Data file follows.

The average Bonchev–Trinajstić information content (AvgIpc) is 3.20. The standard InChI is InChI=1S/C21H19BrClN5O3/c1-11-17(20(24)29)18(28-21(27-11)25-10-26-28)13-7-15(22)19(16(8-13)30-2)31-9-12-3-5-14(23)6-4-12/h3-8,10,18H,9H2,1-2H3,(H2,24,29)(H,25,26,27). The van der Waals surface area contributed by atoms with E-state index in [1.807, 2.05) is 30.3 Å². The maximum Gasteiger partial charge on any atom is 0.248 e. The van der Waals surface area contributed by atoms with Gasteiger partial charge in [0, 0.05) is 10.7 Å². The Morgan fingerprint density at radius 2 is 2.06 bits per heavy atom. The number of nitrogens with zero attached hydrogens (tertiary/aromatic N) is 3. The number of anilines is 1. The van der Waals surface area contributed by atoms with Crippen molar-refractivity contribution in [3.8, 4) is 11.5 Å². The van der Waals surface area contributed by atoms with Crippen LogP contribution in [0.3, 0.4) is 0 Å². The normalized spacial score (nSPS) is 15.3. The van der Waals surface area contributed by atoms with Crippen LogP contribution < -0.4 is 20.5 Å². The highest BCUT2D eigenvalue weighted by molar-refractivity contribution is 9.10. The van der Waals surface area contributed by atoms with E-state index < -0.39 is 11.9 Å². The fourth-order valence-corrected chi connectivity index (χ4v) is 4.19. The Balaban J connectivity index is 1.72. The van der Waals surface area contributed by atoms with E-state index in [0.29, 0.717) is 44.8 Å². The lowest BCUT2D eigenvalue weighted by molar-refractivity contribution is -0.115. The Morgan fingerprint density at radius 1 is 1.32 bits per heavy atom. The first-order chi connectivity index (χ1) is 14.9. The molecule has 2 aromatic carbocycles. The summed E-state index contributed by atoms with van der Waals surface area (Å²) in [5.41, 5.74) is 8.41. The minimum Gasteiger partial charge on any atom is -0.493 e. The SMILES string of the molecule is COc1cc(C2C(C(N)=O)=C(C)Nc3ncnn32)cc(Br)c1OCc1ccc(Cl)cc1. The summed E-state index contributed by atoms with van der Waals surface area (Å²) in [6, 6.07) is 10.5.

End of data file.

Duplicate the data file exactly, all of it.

The average Bonchev–Trinajstić information content (AvgIpc) is 3.20. The standard InChI is InChI=1S/C21H19BrClN5O3/c1-11-17(20(24)29)18(28-21(27-11)25-10-26-28)13-7-15(22)19(16(8-13)30-2)31-9-12-3-5-14(23)6-4-12/h3-8,10,18H,9H2,1-2H3,(H2,24,29)(H,25,26,27). The van der Waals surface area contributed by atoms with E-state index in [1.807, 2.05) is 30.3 Å². The maximum Gasteiger partial charge on any atom is 0.248 e. The van der Waals surface area contributed by atoms with Gasteiger partial charge in [0, 0.05) is 10.7 Å². The Morgan fingerprint density at radius 2 is 2.06 bits per heavy atom. The number of nitrogens with zero attached hydrogens (tertiary/aromatic N) is 3. The number of anilines is 1. The van der Waals surface area contributed by atoms with Crippen molar-refractivity contribution in [3.8, 4) is 11.5 Å². The van der Waals surface area contributed by atoms with Crippen LogP contribution in [0.3, 0.4) is 0 Å². The normalized spacial score (nSPS) is 15.3. The van der Waals surface area contributed by atoms with Crippen LogP contribution < -0.4 is 20.5 Å². The highest BCUT2D eigenvalue weighted by molar-refractivity contribution is 9.10. The van der Waals surface area contributed by atoms with E-state index < -0.39 is 11.9 Å². The fourth-order valence-corrected chi connectivity index (χ4v) is 4.19. The Balaban J connectivity index is 1.72. The van der Waals surface area contributed by atoms with E-state index in [0.29, 0.717) is 44.8 Å². The lowest BCUT2D eigenvalue weighted by molar-refractivity contribution is -0.115. The Morgan fingerprint density at radius 1 is 1.32 bits per heavy atom. The first-order chi connectivity index (χ1) is 14.9. The molecule has 2 aromatic carbocycles. The summed E-state index contributed by atoms with van der Waals surface area (Å²) in [5.41, 5.74) is 8.41. The minimum Gasteiger partial charge on any atom is -0.493 e. The SMILES string of the molecule is COc1cc(C2C(C(N)=O)=C(C)Nc3ncnn32)cc(Br)c1OCc1ccc(Cl)cc1. The summed E-state index contributed by atoms with van der Waals surface area (Å²) in [6, 6.07) is 10.5.